A scream bounced off the metal walls and set my molars vibrating. Labyrinth One seemed to be nothing but hallways, and none of ‘em were straight. They branched off and wound, sometimes bending in sharp ninety-degree turns. They forked, and some just ended with a flat, featureless wall. I followed the screams. A few shots rang out, and when they did I crouched down, thinking one would hit me, as I couldn’t tell where the damned things were comin’ from.
Blood dries brown. Seems simple enough, but some people don’t know, so I figured I’d include that bit. The walls of Labyrinth One were coated in it. It looked like rust, only I smelt it, and soon came upon some that wasn’t so dry. Puddles of it, bright red. Smears. Drops, leading like a trail. Rivulets trickling around bones.
I stopped at a fork. One of the kids was on the floor in front of the left hall. He was dead. I don’t know where his lower half was. With my torch in one hand and Parker, Kenji’s knife in the other, I stepped over him.
Never noticed just how white the spine is.
Wasn’t long before I found the soldier’s lower half. It was slumped against the wall, propped, like he’d been sitting there. Another turn and I found one of the girls. She’d been impaled right through the metal wall. Luckily, and I say that for my own sake, she’d been pinned face first. I didn’t have the strength or the stomach to see her face.
Labyrinth One stretched on in its darkness and serpentine curves, its craggy, uneven floor and odd acoustics that made me think perhaps I was hearin’ some of them new sound weapons and gettin’ brain damage. My knees were screamin’. The handle of Parker, Kenji’s knife was slick with my sweat. I passed more of the kids.
Some were fresh, but most were skeletons, or close to it. I recognized most of the faces.
A roar brought me to my knees, and with it came a smell like some kind of electrical fire. My nose ain’t what it used to be. Takes somethin’ real powerful to catch my notice.
That roar. It shook the ground. Rocks and bones shifted under my feet. One of my boots had cracked, and my heel was bleeding. I limped on. It was foolish, I know. But none of the dead boys and girls had been Parker, Kenji. By my count, and I was so frightened I was surprised I could count, there were two left.
The hallway broadened, ending in a circular chamber.
The roar was close, now. I clicked off my torch and crouched in what shadow I could find. Didn’t do any good. With a loud pop, greenish light flooded the place from long bulbs snaked along the walls.
Parker, Kenji and a girl were in there. Somethin’ else was, too. It was big and moving through these thick bundles of smoking wire that hung down like vines. Large glass tubes that looked like sleep pods lay cracked and strewn on the floor. In the center was somethin’ that looked like some kinda battery. Them nuclear ones that keep the colder moons heated and lit.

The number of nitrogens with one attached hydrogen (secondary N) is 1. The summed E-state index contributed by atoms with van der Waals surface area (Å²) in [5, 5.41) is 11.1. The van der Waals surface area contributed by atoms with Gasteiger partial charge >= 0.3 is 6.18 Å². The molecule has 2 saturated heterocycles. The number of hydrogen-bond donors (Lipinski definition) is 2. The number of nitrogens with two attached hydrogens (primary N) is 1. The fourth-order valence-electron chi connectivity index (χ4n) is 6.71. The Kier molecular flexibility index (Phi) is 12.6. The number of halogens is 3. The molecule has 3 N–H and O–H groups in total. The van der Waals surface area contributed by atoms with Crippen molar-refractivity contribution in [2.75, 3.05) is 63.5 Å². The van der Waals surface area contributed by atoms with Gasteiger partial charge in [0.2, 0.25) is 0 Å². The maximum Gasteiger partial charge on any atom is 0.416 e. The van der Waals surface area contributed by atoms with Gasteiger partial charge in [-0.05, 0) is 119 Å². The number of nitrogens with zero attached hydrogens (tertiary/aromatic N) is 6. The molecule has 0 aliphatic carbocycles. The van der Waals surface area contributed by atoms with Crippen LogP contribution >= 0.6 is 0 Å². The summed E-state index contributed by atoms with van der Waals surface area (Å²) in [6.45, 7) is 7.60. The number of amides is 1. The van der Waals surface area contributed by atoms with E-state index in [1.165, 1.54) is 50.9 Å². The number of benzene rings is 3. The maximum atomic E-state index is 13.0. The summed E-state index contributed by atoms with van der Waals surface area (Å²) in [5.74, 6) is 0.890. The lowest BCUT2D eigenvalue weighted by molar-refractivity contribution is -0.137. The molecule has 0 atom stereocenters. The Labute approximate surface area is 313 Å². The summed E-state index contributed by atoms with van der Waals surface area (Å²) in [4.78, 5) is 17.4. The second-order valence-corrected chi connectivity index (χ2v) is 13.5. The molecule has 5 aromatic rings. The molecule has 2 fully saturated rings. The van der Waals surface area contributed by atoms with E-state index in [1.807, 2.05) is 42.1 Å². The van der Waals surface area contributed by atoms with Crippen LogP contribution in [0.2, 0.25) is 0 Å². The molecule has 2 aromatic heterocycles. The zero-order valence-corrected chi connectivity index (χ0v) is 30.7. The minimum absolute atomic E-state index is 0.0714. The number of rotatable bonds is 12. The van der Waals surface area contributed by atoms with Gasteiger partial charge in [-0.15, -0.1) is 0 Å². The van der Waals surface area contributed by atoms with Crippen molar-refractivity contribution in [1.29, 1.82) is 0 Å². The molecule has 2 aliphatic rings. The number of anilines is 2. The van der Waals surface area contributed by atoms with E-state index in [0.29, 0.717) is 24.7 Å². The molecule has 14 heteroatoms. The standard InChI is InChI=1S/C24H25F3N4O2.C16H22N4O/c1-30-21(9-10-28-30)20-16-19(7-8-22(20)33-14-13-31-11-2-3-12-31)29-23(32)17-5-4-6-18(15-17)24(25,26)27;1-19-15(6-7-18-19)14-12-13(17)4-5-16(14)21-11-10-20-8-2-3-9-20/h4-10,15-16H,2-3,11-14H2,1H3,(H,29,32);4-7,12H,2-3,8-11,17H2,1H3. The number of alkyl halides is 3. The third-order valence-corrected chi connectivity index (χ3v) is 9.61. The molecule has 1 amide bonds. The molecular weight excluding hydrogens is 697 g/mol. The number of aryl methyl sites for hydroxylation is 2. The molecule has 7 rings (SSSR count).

It powered a great mess of a machine. Gears and mechanical arms. Pincer like things, the kind you find on certain insects. Saws and tubes of fluid. A dented table was set in front of it. The sound it made was deafening.
But that wasn’t what kept me crouched in the shadow. It was the other thing in there with us. Tall, stalking through the wires. It roared again, and when it did, I heard something like the hissing of a hydraulic pump, and steam poured out of what I took for its mouth.
The girl charged with her pole, the tip a gout of liquid blue flame. The thing, machine, I realized, swatted it away. It stood twice her height, and was composed of a grey, matted metal. The girl threw the pole aside, and in a blinding motion drew her pistol and arched the muzzle under the thing’s jaw. She managed three rounds before it took her by the leg with one hand and the arm with another, lifting her over its head and down upon the two horns protruding from its skull. She didn’t cry out as they pierced her through.
Another mechanical hiss, another roar, and it was upon Kenji, Parker. I cried out to the boy before the metal hulk struck, and even aimed to toss him the knife. My voice caught hoarse and strained in my throat, and instead of fighting back, Kenji, Parker let his arms drop to his sides, his weapons forgotten, and saluted the machine.